Paper Butterfly by Diane Wei Liang

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Paper Butterfly by Diane Wei Liang

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Category: Crime
Rating: 4/5
Reviewer: Melony Sanders
Reviewed by Melony Sanders
Summary: Mei, a private investigator in Beijing, is approached by a record company executive when one of his rising stars goes missing. The investigation leads her to a man called Lin, who hasn't been heard of since 1989. This is a reasonable story with a fresh twist.
Buy? Yes Borrow? Yes
Pages: 247 Date: May 2009
Publisher: Picador
ISBN: 978-0330447775

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Mei runs her own private investigation business, although she calls it an information consultancy because private investigation is illegal in China. When she is asked to find a missing girl, a popular singer called Kaili, she expects to find that the girl is just taking some time out. But Kaili is eventually found dead, apparently murdered, and Mei is warned off the case. Curious, Mei continues with the investigation, and finds a link with a student called Lin who was involved with the student uprising back in 1989. Can Mei find out what really happened to Kaili? And where is the mysterious Lin?

Having spent many years of my life living in China, particularly Beijing, and being a massive fan of crime fiction, I was delighted that this book combines my interests. I have read some crime fiction based in China before - authors such as Peter May and Qiu Xiaolong particularly spring to mind - but there is always room for more. The setting for this book is particularly close to my heart because it is near the Drum Tower in central Beijing, where I lived for many years, and I found that the descriptions of life in the hutongs (alleyways) were particularly well-described and vivid.

The story is split into two halves. The first half tells of Mei's introduction to the case, interspersed with the story of Lin, who has just been released from labour camp after many years. This is a little confusing, because it is not initially clear whether Mei and Lin's stories are taking place simultaneously or not. However, it did serve to keep me interested, and anyway, the chapters are short, so it is not long before the second half of the book begins, which is the story of Mei's investigation proper. I think that the second half is stronger than the first - it runs much more smoothly because it is not skipping between characters. It is also the part of the book where the most action takes place, so it is more interesting to read.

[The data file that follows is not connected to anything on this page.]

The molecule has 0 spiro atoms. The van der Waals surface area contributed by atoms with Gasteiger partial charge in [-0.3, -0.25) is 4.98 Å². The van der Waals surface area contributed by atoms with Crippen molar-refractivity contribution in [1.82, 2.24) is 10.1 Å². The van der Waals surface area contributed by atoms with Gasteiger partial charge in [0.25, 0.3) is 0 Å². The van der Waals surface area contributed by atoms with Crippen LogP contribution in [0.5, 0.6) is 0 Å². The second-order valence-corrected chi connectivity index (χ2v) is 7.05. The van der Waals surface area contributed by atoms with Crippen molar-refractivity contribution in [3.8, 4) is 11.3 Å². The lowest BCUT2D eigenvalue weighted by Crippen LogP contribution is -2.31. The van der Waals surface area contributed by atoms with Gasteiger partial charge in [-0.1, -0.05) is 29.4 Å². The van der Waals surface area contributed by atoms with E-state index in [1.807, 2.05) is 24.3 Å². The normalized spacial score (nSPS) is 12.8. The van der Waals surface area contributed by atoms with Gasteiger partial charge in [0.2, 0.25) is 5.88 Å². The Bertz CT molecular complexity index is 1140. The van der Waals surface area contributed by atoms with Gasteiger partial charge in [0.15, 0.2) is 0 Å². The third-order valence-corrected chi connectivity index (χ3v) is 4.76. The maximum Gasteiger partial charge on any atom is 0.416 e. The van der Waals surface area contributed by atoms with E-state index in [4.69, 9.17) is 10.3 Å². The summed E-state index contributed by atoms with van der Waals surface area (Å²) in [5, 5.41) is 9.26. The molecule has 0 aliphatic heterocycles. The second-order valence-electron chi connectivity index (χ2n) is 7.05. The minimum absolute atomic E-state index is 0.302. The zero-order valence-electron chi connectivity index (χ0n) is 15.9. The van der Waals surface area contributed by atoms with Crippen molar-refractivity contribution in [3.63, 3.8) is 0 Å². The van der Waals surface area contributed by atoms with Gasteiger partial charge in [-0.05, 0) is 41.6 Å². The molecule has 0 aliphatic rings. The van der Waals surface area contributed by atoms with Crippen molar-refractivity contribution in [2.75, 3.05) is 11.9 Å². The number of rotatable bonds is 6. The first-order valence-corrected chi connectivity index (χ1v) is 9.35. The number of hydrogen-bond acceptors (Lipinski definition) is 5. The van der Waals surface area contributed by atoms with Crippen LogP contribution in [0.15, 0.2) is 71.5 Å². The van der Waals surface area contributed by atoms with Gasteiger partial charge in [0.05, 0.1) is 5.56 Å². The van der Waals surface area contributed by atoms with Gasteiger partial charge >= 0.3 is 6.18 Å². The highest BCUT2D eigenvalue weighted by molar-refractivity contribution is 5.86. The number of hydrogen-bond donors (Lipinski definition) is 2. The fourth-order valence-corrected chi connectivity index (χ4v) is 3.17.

Character development is not a strongpoint of this book. This is apparently the second in a series featuring Mei, so it may be that her character was given a more in-depth description in the first book. However, I was disappointed that we don't find out very much about her at all. We are given a potted explanation of her family history and how she came to set up her agency, but it left me asking a lot of questions and I would have appreciated a little more background. The book is so short that it wouldn't have been detrimental to the story. Lin is rather a shadowy character, mainly a deliberate stance on the part of the author. However, I didn't find him particularly convincing. What we do find out about him doesn't always fit with his actions and I found myself unable to believe that he would act in the way that he does.

Partly because of the weak characterisation, there are some aspects to the plot that just don't seem to gel together very well and I think it could have done with a little bit more thought to make it flow better and seem less contrived. On the plus side, I did enjoy the story; there is definitely a charm to it that makes it seem fresh and a little bit different and that is not just because of the setting, although that helps. I think that the author shows definite promise and I will certainly be looking out for more books in the series.

There are a few typos throughout the book, all relating to the spelling of Chinese pinyin - the romanisation system used to transcribe the Chinese language. For example, yo bing (a type of fried bread) should be written you bing, and hou che (fire engine) should be written huo che. This may not be important to most people, who may not even realise, but it irritated me and I see no reason for it other than bad editing. I also found the use of Chinese names to be rather strange - in general, names have at least two syllables; for example, we are told at the beginning of the story that Mei's surname is Wang - she would therefore be known as Wang Mei and not just Mei. However, I appreciate that the author wanted to keep things simple by referring to her simply as Mei.

I really enjoy anything that tries to educate the Western world about China, and this book definitely does do that. It shows a human side to China that a lot of people don't seem to be able to imagine, and, with the Olympics fast coming up in Beijing, I think that this is important. I do think that the story could have been better, and, to a certain extent, I think the author has tried to hide the weak points of the story under the exoticness of the setting. However, I still think that this book deserves a read and can recommend it to anyone who enjoys crime fiction, particularly in settings that are a little out of the ordinary.

I'd like to thank the publishers for sending a copy to The Bookbag.

If you enjoy this book, you may also enjoy books by Peter May and Qiu Xiaolong, both of whom set their stories in China. We also enjoyed The Pool of Unease by Catherine Sampson.

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